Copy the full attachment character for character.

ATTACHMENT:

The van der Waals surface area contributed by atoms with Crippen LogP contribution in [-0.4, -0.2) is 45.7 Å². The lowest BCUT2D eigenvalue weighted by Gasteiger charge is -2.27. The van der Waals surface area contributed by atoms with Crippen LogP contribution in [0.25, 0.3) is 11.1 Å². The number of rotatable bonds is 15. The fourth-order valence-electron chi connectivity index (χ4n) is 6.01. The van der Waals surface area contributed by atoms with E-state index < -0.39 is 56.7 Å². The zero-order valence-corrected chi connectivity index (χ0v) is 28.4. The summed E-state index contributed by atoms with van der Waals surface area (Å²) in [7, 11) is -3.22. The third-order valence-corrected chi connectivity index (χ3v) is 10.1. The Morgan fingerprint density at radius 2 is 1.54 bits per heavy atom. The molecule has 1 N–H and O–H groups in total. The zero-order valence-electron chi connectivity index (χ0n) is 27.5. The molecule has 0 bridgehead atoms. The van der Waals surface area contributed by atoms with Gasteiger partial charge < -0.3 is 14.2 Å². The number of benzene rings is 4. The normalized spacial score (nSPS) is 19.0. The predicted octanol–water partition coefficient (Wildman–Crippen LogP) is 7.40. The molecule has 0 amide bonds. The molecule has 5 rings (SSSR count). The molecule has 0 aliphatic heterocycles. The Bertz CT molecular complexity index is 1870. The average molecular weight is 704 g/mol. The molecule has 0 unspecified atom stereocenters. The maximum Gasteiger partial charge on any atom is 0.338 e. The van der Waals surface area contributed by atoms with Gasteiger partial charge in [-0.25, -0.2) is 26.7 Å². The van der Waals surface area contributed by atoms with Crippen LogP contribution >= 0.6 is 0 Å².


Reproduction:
The van der Waals surface area contributed by atoms with Crippen LogP contribution in [-0.4, -0.2) is 45.7 Å². The lowest BCUT2D eigenvalue weighted by Gasteiger charge is -2.27. The van der Waals surface area contributed by atoms with Crippen LogP contribution in [0.25, 0.3) is 11.1 Å². The number of rotatable bonds is 15. The fourth-order valence-electron chi connectivity index (χ4n) is 6.01. The van der Waals surface area contributed by atoms with E-state index < -0.39 is 56.7 Å². The zero-order valence-corrected chi connectivity index (χ0v) is 28.4. The summed E-state index contributed by atoms with van der Waals surface area (Å²) in [7, 11) is -3.22. The third-order valence-corrected chi connectivity index (χ3v) is 10.1. The Morgan fingerprint density at radius 2 is 1.54 bits per heavy atom. The molecule has 1 N–H and O–H groups in total. The zero-order valence-electron chi connectivity index (χ0n) is 27.5. The molecule has 0 bridgehead atoms. The van der Waals surface area contributed by atoms with Gasteiger partial charge < -0.3 is 14.2 Å². The number of benzene rings is 4. The normalized spacial score (nSPS) is 19.0. The predicted octanol–water partition coefficient (Wildman–Crippen LogP) is 7.40. The molecule has 0 amide bonds. The molecule has 5 rings (SSSR count). The molecule has 0 aliphatic heterocycles. The Bertz CT molecular complexity index is 1870. The average molecular weight is 704 g/mol. The molecule has 0 unspecified atom stereocenters. The maximum Gasteiger partial charge on any atom is 0.338 e. The van der Waals surface area contributed by atoms with Gasteiger partial charge in [-0.25, -0.2) is 26.7 Å². The van der Waals surface area contributed by atoms with Crippen LogP contribution >= 0.6 is 0 Å².